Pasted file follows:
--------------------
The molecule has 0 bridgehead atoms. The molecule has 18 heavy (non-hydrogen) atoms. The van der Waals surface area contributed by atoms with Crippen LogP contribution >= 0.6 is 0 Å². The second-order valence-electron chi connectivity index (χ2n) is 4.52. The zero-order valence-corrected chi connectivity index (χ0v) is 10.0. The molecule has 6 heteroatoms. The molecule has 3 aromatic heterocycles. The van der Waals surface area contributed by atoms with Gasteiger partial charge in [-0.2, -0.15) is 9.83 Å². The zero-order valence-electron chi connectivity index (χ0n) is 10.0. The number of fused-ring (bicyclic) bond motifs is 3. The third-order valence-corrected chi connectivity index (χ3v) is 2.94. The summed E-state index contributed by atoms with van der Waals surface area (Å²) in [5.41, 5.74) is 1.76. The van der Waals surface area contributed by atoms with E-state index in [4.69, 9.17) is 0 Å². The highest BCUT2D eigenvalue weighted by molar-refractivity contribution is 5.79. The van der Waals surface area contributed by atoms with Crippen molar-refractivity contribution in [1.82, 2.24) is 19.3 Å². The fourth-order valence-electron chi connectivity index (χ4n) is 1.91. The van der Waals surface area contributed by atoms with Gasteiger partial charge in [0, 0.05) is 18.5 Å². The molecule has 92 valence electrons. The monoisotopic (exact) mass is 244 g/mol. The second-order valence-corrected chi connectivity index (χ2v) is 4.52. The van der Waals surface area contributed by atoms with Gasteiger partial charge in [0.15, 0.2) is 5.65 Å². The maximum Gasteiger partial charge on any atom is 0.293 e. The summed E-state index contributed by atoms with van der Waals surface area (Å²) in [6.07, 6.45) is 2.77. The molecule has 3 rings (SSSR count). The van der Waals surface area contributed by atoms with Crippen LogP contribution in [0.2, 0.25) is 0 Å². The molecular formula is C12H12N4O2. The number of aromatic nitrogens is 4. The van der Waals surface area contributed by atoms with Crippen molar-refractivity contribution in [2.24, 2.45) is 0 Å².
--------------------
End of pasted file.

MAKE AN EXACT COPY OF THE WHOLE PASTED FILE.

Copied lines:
The molecule has 0 bridgehead atoms. The molecule has 18 heavy (non-hydrogen) atoms. The van der Waals surface area contributed by atoms with Crippen LogP contribution >= 0.6 is 0 Å². The second-order valence-electron chi connectivity index (χ2n) is 4.52. The zero-order valence-corrected chi connectivity index (χ0v) is 10.0. The molecule has 6 heteroatoms. The molecule has 3 aromatic heterocycles. The van der Waals surface area contributed by atoms with Gasteiger partial charge in [-0.2, -0.15) is 9.83 Å². The zero-order valence-electron chi connectivity index (χ0n) is 10.0. The number of fused-ring (bicyclic) bond motifs is 3. The third-order valence-corrected chi connectivity index (χ3v) is 2.94. The summed E-state index contributed by atoms with van der Waals surface area (Å²) in [5.41, 5.74) is 1.76. The van der Waals surface area contributed by atoms with E-state index in [4.69, 9.17) is 0 Å². The highest BCUT2D eigenvalue weighted by molar-refractivity contribution is 5.79. The van der Waals surface area contributed by atoms with Crippen molar-refractivity contribution in [1.82, 2.24) is 19.3 Å². The fourth-order valence-electron chi connectivity index (χ4n) is 1.91. The van der Waals surface area contributed by atoms with Gasteiger partial charge in [0, 0.05) is 18.5 Å². The molecule has 92 valence electrons. The monoisotopic (exact) mass is 244 g/mol. The second-order valence-corrected chi connectivity index (χ2v) is 4.52. The van der Waals surface area contributed by atoms with Gasteiger partial charge in [0.15, 0.2) is 5.65 Å². The maximum Gasteiger partial charge on any atom is 0.293 e. The summed E-state index contributed by atoms with van der Waals surface area (Å²) in [6.07, 6.45) is 2.77. The molecule has 3 rings (SSSR count). The van der Waals surface area contributed by atoms with Crippen LogP contribution in [0.2, 0.25) is 0 Å². The molecular formula is C12H12N4O2. The number of aromatic nitrogens is 4. The van der Waals surface area contributed by atoms with Crippen molar-refractivity contribution in [2.24, 2.45) is 0 Å².